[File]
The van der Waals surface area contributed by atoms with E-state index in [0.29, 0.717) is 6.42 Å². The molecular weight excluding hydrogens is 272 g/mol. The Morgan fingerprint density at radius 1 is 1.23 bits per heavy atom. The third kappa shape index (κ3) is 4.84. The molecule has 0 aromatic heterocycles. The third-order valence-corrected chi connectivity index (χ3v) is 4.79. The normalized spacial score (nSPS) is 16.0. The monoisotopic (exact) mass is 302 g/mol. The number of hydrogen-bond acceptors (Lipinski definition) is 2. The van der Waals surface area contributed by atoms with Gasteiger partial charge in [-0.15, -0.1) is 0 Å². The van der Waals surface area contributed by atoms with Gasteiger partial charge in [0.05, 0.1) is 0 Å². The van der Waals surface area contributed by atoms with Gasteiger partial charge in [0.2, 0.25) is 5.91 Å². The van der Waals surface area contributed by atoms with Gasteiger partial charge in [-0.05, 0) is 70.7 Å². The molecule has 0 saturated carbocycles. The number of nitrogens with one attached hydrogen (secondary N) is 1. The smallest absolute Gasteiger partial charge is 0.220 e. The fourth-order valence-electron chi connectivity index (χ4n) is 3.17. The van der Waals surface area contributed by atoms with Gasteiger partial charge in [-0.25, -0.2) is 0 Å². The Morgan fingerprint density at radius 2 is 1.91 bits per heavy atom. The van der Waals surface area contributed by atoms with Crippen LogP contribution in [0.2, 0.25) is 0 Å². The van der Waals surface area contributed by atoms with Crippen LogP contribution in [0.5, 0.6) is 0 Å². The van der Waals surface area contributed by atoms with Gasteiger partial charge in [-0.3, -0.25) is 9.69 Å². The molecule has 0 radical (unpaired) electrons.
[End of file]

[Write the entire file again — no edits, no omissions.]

The van der Waals surface area contributed by atoms with E-state index in [0.29, 0.717) is 6.42 Å². The molecular weight excluding hydrogens is 272 g/mol. The Morgan fingerprint density at radius 1 is 1.23 bits per heavy atom. The third kappa shape index (κ3) is 4.84. The molecule has 0 aromatic heterocycles. The third-order valence-corrected chi connectivity index (χ3v) is 4.79. The normalized spacial score (nSPS) is 16.0. The monoisotopic (exact) mass is 302 g/mol. The number of hydrogen-bond acceptors (Lipinski definition) is 2. The van der Waals surface area contributed by atoms with Gasteiger partial charge in [-0.15, -0.1) is 0 Å². The van der Waals surface area contributed by atoms with Gasteiger partial charge in [0.05, 0.1) is 0 Å². The van der Waals surface area contributed by atoms with Gasteiger partial charge in [0.2, 0.25) is 5.91 Å². The van der Waals surface area contributed by atoms with Gasteiger partial charge in [-0.05, 0) is 70.7 Å². The molecule has 0 saturated carbocycles. The number of nitrogens with one attached hydrogen (secondary N) is 1. The smallest absolute Gasteiger partial charge is 0.220 e. The fourth-order valence-electron chi connectivity index (χ4n) is 3.17. The van der Waals surface area contributed by atoms with Gasteiger partial charge in [-0.25, -0.2) is 0 Å². The Morgan fingerprint density at radius 2 is 1.91 bits per heavy atom. The van der Waals surface area contributed by atoms with Crippen LogP contribution in [0.2, 0.25) is 0 Å². The van der Waals surface area contributed by atoms with Crippen LogP contribution in [0.5, 0.6) is 0 Å². The van der Waals surface area contributed by atoms with Gasteiger partial charge in [-0.3, -0.25) is 9.69 Å². The molecule has 0 radical (unpaired) electrons.